The title of this post is an homage to one of my favorite writers, Dennis Lehane. His Patrick Kenzie collection is one of my favorite detective series, and I highly recommend it. Darkness, Take My Hand is his second title in that series and is my favorite. It should be no surprise that it’s a masterpiece of noire fiction and, without giving anything away, has some very clever, breath-taking plot-twists. It is worth noting I did not ask his permission to borrow the title. If he is somehow offended, I promise to rename or pull the post altogether.
I chose this title for today’s post because it describes how I feel in my own writing ventures. Readers of any of my stuff will note that my work is hardly happy-go-lucky or sunshiny. There aren’t a lot of beautiful April spring days. People had better keep their heads down should one come along. It could only be a bad omen. I have wondered why that’s the case.
Am I some kind of sadist? Do I hate people or humanity? Is there some darker side of my psyche that yearns to be free? I suppose there’s more truth to some of that than would make any of us comfortable thinking about—I mean you are reading this stuff. Aren’t you? But I think that it’s about something else.
Warm April days are great for going out and having a good time, but we aren’t challenged if everyone’s having a great time. Who wants to read about characters whose biggest disaster is running out of mimosas at the bar? Where’s the excitement in that? Where’s the motivation to turn the page?
But if those people are stranded on a desert island and forced to fight some indigenous tribe or (even better) each other for survival, that’s pretty damned interesting. How are they going to interact? Does the “nice guy” really thrive in this law of the jungle society? How about the pretty little maiden? What happens when she turns into a force as powerful as a tidal wave?
I like fiction that makes me think, fiction that explores that part of life that no one really wants to talk about, the Grim Reaper in the room. I have tried to write stories that pit likeable characters against each other. Eric Phillips is flawed, but his journey begins with the greatest of intentions. Good intentions or not, how could he possibly work with Laura Clabar? Laura is likable and sympathetic, but she’s still an aristocrat and does seem a little out of step with a bunch of blue-collar revolutionaries, much as I suspect Princess Di would have amidst Marxist uprising.
My stories, so far have been war stories. War is an ugly business. Politics is, too. Just spending five minutes watching political ads makes me feel dirty. How could I write a pleasant, feel-good story steeped in both of these? There’s no way.
I’m now about half way through a novel that's a departure from the galaxy-sweeping space operas of Proceena. It’s a story about a disgraced cop who lives on the colonized moon. It’s something new for me, something different. The book is progressing very well and it’s coming together quite nicely.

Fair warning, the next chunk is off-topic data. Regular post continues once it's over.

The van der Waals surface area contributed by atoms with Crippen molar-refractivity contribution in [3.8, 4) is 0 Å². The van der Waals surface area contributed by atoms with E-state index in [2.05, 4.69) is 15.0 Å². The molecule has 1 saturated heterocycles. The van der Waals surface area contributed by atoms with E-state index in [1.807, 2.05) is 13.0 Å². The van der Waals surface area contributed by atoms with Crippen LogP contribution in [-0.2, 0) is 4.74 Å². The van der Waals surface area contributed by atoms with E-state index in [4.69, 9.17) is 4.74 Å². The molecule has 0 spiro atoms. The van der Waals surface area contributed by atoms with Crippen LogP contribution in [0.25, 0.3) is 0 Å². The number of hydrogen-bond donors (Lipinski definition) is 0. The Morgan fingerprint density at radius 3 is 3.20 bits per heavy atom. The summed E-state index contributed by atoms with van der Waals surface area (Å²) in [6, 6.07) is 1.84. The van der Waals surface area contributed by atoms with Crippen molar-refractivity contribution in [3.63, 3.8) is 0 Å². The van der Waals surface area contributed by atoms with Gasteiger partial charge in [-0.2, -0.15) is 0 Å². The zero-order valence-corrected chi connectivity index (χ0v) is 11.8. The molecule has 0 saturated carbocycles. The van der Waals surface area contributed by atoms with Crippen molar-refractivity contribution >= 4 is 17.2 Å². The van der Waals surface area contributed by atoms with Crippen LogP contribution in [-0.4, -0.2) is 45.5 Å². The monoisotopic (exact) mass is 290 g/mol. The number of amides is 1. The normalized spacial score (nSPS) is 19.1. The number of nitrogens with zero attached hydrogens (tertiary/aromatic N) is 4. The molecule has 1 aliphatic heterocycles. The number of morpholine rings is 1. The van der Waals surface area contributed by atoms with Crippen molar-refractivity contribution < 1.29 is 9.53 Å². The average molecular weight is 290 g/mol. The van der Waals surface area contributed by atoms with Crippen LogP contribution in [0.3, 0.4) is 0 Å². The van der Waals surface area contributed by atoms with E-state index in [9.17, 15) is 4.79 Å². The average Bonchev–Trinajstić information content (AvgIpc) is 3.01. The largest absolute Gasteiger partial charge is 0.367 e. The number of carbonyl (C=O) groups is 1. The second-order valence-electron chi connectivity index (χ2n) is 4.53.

It’s also following very close to the story I had at conception. There’s just one problem: when put on the page, it casts a shadow over the whole room. I knew from the very beginning that I was going to be delving into some dark territories. There really wasn’t a way around it given the very lurid culture in which I’ve chosen to set this story. But what a great opportunity as a writer to put my hero, who’s flawed in his own right, in a moral conundrum! How great it is to see him breaking more than the rules in his quest to get the answers he needs! What master does he really serve? Do the problems he face warp his moral compass? Should they?
If not, how does he serve both masters? Who, in this Lunar Sin City can he really trust? And, can he really have the luxury of friends? If not, how does he do it all alone? Do those questions sound interesting to you? They sure do to me. So, I thank you all for reading my work. I’m grateful to you for taking the time to read this blog.
But, if you’re going to read me, please understand one thing: I’ve grown up with All the King’s Men and Salem’s Lot and Gone Baby Gone. I like dark fiction, fiction with villains that will make you hate them, and troubled, imperfect heroes who are sometimes unlikely…I’m looking at you The Proceena Crusade. I like my danger to be grave (is there any other kind), my conflicts to ask questions and my triumphs to come at a cost, much like real life.
I don’t see any other way for a story to be satisfying. We bleed in real life. We hurt in real life. Why would we want our stories to be about someone’s lost mimosa? That's not the story I want to read or tell. So, as I think about the sordid world of Frank Parker and all of its wicked complexities, I say: “Darkness, Take My Hand.” I know no other way.